The Limited Marketplace Lending Investment Options for Kids

I have two kids, aged 10 and 8, and unlike pretty much every other kid their age, they both take a keen interest in marketplace lending. And this is not just because their dad is heavily involved in the industry but because they both have Lending Club accounts in their own name.

I opened UTMA accounts at Lending Club late last year (more on UTMA accounts below) for both kids and transferred the money that was sitting in their savings account (earning less than 0.1% interest).  They have been saving a minimum of $1 a week from their allowance as well as a large portion of any gifts they receive from their grandparents. We track these amounts and then contribute new money to Lending Club 2-3 times a year. Now, my son will often say on allowance day, “Just put it all in Lending Club this week”. My daughter likes to spend her money so she usually just does the minimum.

So, what are the investment options for kids? I have written over 1,000 articles on Lend Academy since 2010 and have never discussed this topic so here goes.

What are UTMA Accounts?

The Uniform Gifts to Minors Act (UGMA) allows minors to own property such as securities without the aid of a guardian or trustee. The similarly named Uniform Transfers to Minors Act (UTMA) simply expands the kinds of assets that minors can hold to include real estate, art, royalties and other esoteric assets.

You can use these accounts when you want to transfer or gift money to your children. These gifts are irrevocable and when the recipient turns 18 or 21 they gain complete control over these assets. The first $1,050 of unearned income on these accounts are tax free and the next $1,050 are taxed at the child’s rate. So, you can get to a decent sized account before taxes become an issue.

What About Saving for College?

I have also funded a 529 plan for both my kids but unfortunately that has been done outside of the marketplace lending industry. Both have age-based portfolios with Vanguard that are a mix of stocks and bonds. Unfortunately, there are no options for 529 plans where you can invest in marketplace lending.

The same goes for Coverdell Education Savings Accounts. These accounts are another good option for parents trying to save money for college as all earnings grow tax free. But again this is not an option offered by any marketplace lending platform.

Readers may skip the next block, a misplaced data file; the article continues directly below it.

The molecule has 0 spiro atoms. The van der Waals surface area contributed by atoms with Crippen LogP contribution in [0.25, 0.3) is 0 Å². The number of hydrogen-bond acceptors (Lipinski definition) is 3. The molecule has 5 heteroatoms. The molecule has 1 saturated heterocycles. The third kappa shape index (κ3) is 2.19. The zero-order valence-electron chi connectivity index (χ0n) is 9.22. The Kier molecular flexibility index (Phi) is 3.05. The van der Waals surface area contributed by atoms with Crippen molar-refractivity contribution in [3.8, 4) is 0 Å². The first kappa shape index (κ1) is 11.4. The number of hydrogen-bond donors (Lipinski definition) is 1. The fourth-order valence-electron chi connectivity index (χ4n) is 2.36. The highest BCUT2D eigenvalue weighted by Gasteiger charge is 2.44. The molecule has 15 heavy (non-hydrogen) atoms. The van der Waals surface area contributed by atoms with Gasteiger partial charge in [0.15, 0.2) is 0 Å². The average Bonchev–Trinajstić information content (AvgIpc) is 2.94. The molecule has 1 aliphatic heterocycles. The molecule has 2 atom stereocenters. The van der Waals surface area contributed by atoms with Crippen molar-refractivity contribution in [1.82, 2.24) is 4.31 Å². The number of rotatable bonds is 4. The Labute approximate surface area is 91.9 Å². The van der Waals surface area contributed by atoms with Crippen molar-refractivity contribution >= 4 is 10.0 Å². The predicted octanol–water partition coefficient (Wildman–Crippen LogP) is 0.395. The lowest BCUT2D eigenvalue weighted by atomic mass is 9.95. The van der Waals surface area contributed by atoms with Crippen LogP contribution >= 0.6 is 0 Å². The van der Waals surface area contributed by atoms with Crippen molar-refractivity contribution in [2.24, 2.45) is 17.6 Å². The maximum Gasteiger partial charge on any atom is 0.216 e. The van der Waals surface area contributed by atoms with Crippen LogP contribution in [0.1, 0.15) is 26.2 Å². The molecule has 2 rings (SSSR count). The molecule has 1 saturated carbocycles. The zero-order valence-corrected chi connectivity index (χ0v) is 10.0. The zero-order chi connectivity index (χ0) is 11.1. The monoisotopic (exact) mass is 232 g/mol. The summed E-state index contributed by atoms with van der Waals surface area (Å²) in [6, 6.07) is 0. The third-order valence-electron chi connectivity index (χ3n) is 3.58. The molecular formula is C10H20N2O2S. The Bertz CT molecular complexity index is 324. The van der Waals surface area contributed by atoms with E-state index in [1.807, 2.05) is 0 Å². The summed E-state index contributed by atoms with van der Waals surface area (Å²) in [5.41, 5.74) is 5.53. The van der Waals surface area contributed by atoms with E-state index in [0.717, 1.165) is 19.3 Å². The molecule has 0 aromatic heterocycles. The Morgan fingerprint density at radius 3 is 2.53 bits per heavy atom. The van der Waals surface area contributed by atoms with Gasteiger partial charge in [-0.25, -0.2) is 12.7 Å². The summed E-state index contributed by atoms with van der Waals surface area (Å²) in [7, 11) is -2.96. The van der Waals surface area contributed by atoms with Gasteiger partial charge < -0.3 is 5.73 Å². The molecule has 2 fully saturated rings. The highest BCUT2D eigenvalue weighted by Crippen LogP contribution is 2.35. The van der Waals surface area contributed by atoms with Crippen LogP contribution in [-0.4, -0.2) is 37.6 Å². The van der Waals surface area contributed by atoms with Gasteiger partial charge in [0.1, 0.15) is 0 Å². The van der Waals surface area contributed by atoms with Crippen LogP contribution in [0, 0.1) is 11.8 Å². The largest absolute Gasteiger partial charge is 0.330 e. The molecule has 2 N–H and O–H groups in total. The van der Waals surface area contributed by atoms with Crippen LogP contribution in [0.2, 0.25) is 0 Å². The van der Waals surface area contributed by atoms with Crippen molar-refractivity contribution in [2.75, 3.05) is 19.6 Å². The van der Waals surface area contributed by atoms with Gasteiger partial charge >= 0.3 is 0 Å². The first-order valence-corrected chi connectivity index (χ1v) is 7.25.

The Lending Club UTMA is the Only Game in Town

There is a reason I opened UTMA accounts for my kids at Lending Club. They are the only platform that offers these accounts as an option. I checked again with Prosper yesterday and they confirmed that you need to be at least 18 years old to open an account there. I researched several other accredited investor platforms and again came up blank as far as any account that can be held in a minor’s name.

It is a shame that there is still very little choice in marketplace lending for non-accredited investors. It is an even bigger shame that only one platform is encouraging kids to invest. I know my kids didn’t get excited when they see they earned pennies in interest on their savings each month. When I login to their Lending Club accounts today they see that they have earned real money. A hundred dollars in interest is a huge amount to a kid and helps stimulate a useful discussion about money and the wonderful power of compound interest.

Peter Renton is the chairman and co-founder of LendIt Fintech, the world’s first and largest digital media and events company focused on fintech.

LendIt Fintech conducts three conferences a year for the leading fintech markets of the USA, Europe, and Latin America. LendIt also provides cutting-edge content all year long via audio, video, and written channels.

Peter has been writing about fintech since 2010 and he is the author and creator of the Fintech One-on-One Podcast, the first and longest-running fintech interview series.

Peter has been interviewed by the Wall Street Journal, Bloomberg, The New York Times, CNBC, CNN, Fortune, NPR, Fox Business News, the Financial Times, and dozens of other publications.

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